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Fertility Tracking Apps Increasingly Appear to Not Be Viable Contraceptive Methods

On the home page of the popular contraceptive app Natural Cycles, you’ll see a message that reads “the only certified* contraceptive app.” That asterisk admits the app isn’t perfect at preventing unwanted pregnancies — the disclaimer says every year, 5 out of 1000 women get pregnant because they had sex on a day that the app marked as safe for unprotected sex.

Over the past few years, reports have trickled out suggesting that asterisk should be a little bigger. Perhaps it shouldn’t be too surprising — apps like Natural Cycles don’t introduce new methods so much as they make older methods more convenient. Natural Cycles relies on self-reported temperature measurements from a companion thermometer — basically, the app is doing the hard work of using that data to, over time, predict ovulation. Apps like these mark days when women are ovulating as red, and all other days as green and safe for unprotected sex.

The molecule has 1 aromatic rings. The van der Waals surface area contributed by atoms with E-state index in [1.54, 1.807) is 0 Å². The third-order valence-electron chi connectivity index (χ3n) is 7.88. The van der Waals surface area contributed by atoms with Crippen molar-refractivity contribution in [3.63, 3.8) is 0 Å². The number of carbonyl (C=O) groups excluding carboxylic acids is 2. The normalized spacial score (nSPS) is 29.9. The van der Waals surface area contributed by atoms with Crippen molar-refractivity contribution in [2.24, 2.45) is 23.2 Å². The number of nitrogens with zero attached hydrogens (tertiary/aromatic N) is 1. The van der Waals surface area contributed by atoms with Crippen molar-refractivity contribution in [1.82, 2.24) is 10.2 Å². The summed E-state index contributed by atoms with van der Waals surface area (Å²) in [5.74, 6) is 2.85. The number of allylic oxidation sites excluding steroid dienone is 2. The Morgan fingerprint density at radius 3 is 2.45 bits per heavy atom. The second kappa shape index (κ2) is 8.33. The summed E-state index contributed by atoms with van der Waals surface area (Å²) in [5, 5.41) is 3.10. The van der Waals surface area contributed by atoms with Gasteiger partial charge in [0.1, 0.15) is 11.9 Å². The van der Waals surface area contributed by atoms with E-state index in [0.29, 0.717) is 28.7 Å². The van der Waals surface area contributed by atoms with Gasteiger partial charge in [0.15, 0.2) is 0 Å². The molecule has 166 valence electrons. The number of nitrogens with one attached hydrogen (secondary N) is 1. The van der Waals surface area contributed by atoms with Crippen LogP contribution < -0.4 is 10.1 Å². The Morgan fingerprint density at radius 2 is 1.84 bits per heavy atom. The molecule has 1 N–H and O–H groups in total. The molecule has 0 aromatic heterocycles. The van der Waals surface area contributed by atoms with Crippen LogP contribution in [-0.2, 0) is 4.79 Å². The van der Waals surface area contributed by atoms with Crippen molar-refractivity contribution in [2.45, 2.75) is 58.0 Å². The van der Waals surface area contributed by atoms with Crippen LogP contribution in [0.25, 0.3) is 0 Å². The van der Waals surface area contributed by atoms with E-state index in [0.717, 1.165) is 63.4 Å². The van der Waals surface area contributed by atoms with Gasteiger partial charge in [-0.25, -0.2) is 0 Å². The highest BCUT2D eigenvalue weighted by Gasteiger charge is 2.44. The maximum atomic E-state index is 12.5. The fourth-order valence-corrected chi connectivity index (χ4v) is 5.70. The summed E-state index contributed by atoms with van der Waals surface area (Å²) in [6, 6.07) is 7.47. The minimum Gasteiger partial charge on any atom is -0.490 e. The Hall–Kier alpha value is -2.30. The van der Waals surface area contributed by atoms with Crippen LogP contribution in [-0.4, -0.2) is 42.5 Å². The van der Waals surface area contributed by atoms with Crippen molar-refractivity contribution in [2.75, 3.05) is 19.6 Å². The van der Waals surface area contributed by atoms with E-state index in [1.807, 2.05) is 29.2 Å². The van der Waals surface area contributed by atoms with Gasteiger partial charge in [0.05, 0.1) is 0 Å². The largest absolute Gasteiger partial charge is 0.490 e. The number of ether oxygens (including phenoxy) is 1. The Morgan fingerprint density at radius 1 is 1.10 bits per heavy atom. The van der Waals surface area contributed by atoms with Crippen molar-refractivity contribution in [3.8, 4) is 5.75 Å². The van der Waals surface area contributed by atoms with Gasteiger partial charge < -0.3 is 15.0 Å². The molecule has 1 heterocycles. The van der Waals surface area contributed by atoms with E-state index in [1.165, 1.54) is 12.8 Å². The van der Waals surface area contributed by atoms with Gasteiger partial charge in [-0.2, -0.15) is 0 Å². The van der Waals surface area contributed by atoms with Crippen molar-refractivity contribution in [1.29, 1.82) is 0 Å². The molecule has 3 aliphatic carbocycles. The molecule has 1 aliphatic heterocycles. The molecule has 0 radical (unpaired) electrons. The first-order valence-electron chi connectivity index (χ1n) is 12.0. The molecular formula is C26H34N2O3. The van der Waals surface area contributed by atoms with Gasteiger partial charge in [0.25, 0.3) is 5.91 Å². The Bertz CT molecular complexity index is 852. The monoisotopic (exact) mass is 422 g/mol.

Sounds amazing — contraception with no condoms or caps, no drugs, and no urine tests! But, over the past few years, a number of findings have been asking women to think twice about relying on contraceptive apps to prevent pregnancies, a real eye-opener particularly because Natural Cycles costs a not insignificant $9.99 per month subscription. After this week, there’s going to be even more scrutiny.

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